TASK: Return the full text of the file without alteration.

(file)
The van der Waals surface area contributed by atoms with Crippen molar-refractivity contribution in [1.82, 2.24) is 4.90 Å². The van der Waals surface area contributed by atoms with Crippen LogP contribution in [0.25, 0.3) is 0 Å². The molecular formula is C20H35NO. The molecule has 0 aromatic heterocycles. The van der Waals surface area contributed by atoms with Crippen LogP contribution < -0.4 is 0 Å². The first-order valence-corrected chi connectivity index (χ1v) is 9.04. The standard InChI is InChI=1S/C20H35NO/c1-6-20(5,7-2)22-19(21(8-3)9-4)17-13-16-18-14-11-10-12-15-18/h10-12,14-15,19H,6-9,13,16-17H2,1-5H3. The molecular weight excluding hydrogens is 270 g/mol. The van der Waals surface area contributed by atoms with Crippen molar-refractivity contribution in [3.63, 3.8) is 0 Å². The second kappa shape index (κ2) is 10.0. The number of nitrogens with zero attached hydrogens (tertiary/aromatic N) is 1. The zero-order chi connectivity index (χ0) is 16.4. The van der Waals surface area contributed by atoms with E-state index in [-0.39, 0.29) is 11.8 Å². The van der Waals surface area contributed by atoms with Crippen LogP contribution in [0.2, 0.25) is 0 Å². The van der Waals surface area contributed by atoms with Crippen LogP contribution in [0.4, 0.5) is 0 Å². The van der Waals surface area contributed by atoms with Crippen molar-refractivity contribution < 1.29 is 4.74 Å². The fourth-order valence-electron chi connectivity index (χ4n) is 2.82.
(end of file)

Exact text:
The van der Waals surface area contributed by atoms with Crippen molar-refractivity contribution in [1.82, 2.24) is 4.90 Å². The van der Waals surface area contributed by atoms with Crippen LogP contribution in [0.25, 0.3) is 0 Å². The molecular formula is C20H35NO. The molecule has 0 aromatic heterocycles. The van der Waals surface area contributed by atoms with Crippen LogP contribution < -0.4 is 0 Å². The first-order valence-corrected chi connectivity index (χ1v) is 9.04. The standard InChI is InChI=1S/C20H35NO/c1-6-20(5,7-2)22-19(21(8-3)9-4)17-13-16-18-14-11-10-12-15-18/h10-12,14-15,19H,6-9,13,16-17H2,1-5H3. The molecular weight excluding hydrogens is 270 g/mol. The van der Waals surface area contributed by atoms with Crippen molar-refractivity contribution in [3.63, 3.8) is 0 Å². The second kappa shape index (κ2) is 10.0. The number of nitrogens with zero attached hydrogens (tertiary/aromatic N) is 1. The zero-order chi connectivity index (χ0) is 16.4. The van der Waals surface area contributed by atoms with E-state index in [-0.39, 0.29) is 11.8 Å². The van der Waals surface area contributed by atoms with Crippen LogP contribution in [0.2, 0.25) is 0 Å². The van der Waals surface area contributed by atoms with Crippen LogP contribution in [0.4, 0.5) is 0 Å². The van der Waals surface area contributed by atoms with Crippen molar-refractivity contribution < 1.29 is 4.74 Å². The fourth-order valence-electron chi connectivity index (χ4n) is 2.82.